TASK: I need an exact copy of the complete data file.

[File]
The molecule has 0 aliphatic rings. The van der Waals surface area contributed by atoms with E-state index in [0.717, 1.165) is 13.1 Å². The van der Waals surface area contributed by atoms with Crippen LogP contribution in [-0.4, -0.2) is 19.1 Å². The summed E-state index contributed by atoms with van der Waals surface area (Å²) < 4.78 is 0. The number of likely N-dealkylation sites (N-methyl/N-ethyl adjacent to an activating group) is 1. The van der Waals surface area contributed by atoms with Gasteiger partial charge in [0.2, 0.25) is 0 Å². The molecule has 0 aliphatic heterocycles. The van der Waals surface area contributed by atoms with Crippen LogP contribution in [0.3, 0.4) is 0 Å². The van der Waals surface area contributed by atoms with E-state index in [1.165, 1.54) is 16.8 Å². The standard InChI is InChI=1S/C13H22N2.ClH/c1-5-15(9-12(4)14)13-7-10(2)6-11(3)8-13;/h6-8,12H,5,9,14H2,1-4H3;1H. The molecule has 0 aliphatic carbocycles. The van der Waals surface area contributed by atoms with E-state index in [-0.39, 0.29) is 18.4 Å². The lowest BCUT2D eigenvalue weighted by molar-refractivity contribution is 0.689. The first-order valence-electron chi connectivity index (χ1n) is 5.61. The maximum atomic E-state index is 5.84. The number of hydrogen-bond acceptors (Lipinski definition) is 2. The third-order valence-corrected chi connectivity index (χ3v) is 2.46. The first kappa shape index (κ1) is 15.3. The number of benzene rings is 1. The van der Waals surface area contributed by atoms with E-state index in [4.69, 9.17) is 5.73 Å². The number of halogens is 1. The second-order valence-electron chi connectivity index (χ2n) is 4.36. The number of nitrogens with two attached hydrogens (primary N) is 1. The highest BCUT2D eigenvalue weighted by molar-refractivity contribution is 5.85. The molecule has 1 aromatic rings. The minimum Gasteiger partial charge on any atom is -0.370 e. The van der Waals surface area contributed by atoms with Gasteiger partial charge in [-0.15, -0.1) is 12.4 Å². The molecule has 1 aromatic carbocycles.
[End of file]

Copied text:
The molecule has 0 aliphatic rings. The van der Waals surface area contributed by atoms with E-state index in [0.717, 1.165) is 13.1 Å². The van der Waals surface area contributed by atoms with Crippen LogP contribution in [-0.4, -0.2) is 19.1 Å². The summed E-state index contributed by atoms with van der Waals surface area (Å²) < 4.78 is 0. The number of likely N-dealkylation sites (N-methyl/N-ethyl adjacent to an activating group) is 1. The van der Waals surface area contributed by atoms with Gasteiger partial charge in [0.2, 0.25) is 0 Å². The molecule has 0 aliphatic heterocycles. The van der Waals surface area contributed by atoms with Crippen LogP contribution in [0.3, 0.4) is 0 Å². The van der Waals surface area contributed by atoms with E-state index in [1.165, 1.54) is 16.8 Å². The standard InChI is InChI=1S/C13H22N2.ClH/c1-5-15(9-12(4)14)13-7-10(2)6-11(3)8-13;/h6-8,12H,5,9,14H2,1-4H3;1H. The molecule has 0 aliphatic carbocycles. The van der Waals surface area contributed by atoms with E-state index in [-0.39, 0.29) is 18.4 Å². The lowest BCUT2D eigenvalue weighted by molar-refractivity contribution is 0.689. The first-order valence-electron chi connectivity index (χ1n) is 5.61. The maximum atomic E-state index is 5.84. The number of hydrogen-bond acceptors (Lipinski definition) is 2. The third-order valence-corrected chi connectivity index (χ3v) is 2.46. The first kappa shape index (κ1) is 15.3. The number of benzene rings is 1. The van der Waals surface area contributed by atoms with E-state index in [4.69, 9.17) is 5.73 Å². The number of halogens is 1. The second-order valence-electron chi connectivity index (χ2n) is 4.36. The number of nitrogens with two attached hydrogens (primary N) is 1. The highest BCUT2D eigenvalue weighted by molar-refractivity contribution is 5.85. The molecule has 1 aromatic rings. The minimum Gasteiger partial charge on any atom is -0.370 e. The van der Waals surface area contributed by atoms with Gasteiger partial charge in [-0.15, -0.1) is 12.4 Å². The molecule has 1 aromatic carbocycles.